They Are Slaughtering Us Like Animals
According to an article published on March 1st in the French newspaper Courrier International, the war against drugs in the Philippines, launched by President Rodrigo Duterte during his came to power in June 2016, would have resulted in more than 7,000 casualties. The government gives immunity, or even a reward to any person who manages to bring in a trafficker or a consumer of drugs, dead or alive.
The Parliamentarians voted for the reinstatement of capital punishment in order to help carry out this famous war against drugs. According to President Duterte, users and drug traffickers are not entitled to human rights, therefore ordering authorities to kill them on sight. He deployed guards to patrol the city of Manila every night and to kill people in the streets. However, with widespread corruption in the Philippines, many of these security guards are police officers who are themselves involved in drug trafficking.
The photojournalism news coverage entitled: “Have we opened the gates of hell? ” These are reporters and cameramen who reflect on the way in which this particular war on drugs takes place. They are called the “night crawlers”, being news journalists who work during the night, the time when corpses appear in the streets of Manila. It is often appalling. The preferred method of the killers is to ride in twos on a motorcycle, approaching the alleged drug trafficker or consumer and kill them with a bullet to the head.
They sometimes make more elaborate setup to target the traffickers. We often find the corpses in the streets with their faces completely taped and with posters saying demeaning things such as ‘dirty dog, you had it coming’. News media and reporters are often invited by the police before the event takes place to ensure media coverage. They ask journalists to describe the consequences of drug use and to get the word out to the public, a form of propaganda. Journalists then establish their role as informers to inform the public about the social damages linked to drug consumption.
This hard work to bring in several international journalists, including Daniel Berehulak of the New York Times, a war reporter who made a fascinating coverage published in December 2016. Some unimaginable scenes.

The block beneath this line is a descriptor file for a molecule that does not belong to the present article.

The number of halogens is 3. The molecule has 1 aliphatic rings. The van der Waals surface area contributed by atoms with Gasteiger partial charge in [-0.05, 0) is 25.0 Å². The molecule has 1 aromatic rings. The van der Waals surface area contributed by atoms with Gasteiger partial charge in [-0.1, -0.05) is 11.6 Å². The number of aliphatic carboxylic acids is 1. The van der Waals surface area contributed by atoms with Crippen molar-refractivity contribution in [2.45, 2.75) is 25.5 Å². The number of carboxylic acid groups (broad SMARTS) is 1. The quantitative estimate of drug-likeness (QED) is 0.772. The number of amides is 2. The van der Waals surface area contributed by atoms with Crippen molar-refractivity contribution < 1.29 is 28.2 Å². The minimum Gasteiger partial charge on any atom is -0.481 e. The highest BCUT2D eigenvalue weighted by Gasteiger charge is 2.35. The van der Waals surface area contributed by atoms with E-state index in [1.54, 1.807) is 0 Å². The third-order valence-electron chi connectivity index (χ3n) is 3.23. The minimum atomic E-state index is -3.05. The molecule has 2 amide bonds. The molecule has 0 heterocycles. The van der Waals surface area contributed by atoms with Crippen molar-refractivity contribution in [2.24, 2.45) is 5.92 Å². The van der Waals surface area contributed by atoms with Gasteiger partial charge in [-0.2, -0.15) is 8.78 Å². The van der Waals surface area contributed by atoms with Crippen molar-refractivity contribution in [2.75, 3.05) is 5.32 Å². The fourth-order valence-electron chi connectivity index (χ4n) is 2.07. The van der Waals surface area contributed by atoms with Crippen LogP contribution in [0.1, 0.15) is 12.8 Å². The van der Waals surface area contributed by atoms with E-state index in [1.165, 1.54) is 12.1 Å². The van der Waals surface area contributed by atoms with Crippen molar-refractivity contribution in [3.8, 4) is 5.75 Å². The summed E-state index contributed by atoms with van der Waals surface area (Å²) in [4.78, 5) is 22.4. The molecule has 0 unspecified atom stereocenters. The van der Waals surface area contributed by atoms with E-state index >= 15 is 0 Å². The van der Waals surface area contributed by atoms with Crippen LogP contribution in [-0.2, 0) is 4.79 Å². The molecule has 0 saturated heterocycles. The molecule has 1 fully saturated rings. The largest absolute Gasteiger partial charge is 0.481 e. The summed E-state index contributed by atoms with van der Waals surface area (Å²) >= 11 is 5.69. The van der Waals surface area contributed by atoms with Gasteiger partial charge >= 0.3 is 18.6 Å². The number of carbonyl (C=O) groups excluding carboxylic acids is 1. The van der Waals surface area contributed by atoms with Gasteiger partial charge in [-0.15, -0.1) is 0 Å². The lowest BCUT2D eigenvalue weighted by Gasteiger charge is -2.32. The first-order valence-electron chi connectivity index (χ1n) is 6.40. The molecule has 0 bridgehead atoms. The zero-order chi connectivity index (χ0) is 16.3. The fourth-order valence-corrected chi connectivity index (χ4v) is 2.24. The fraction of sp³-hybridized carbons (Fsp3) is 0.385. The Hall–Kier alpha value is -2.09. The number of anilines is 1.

We often talk about desensitization, by seeing so many violent images. All photographers involved indicate that what is important is to humanize the victims, by recalling that these people have families. The work of journalists is fundamental in making the impacts of this social war known. The importance of testifying to the horrors that are happening in the Philippine society helps to ensure recognition and social pressure.
Daniel Berehulak (born in 1975) is a photographer and an Australian photojournalist based in New Delhi. Originating from Sydney, Australia, he is a regular contributor to the New York Times. He has visited more than 60 countries to cover events, including Iraq, the Afghan Wars, the trial of Saddam Hussein, the work of children in India and the return of Benazir Bhutto in Pakistan. He has also documented numerous social problems and people facing the consequences of natural disasters, including the tsunami in Japan and the nuclear disaster. In 2015, he received the Pulitzer Prize in Photography for his coverage of the Ebola epidemic in West Africa. He was a finalist of the Pulitzer Prize for his coverage of the floods in Pakistan in 2010. His photographs have won five World Press Photo prizes. He has been named photographer of the year twice by Pictures of the Year International (2014 and 2015). In 2016, he was appointed photographer of the year (published at a large publication) for his photojournalistic content by the National Press Photographers Association.
« They Are Slaughtering Us Like Animals », Daniel Berehulak, Newyorktimes.com, December 2016
« I Will Kill All the Drug Lords« The making of Rodrigo Duterte, Sheila Coronel Sep 20, 2016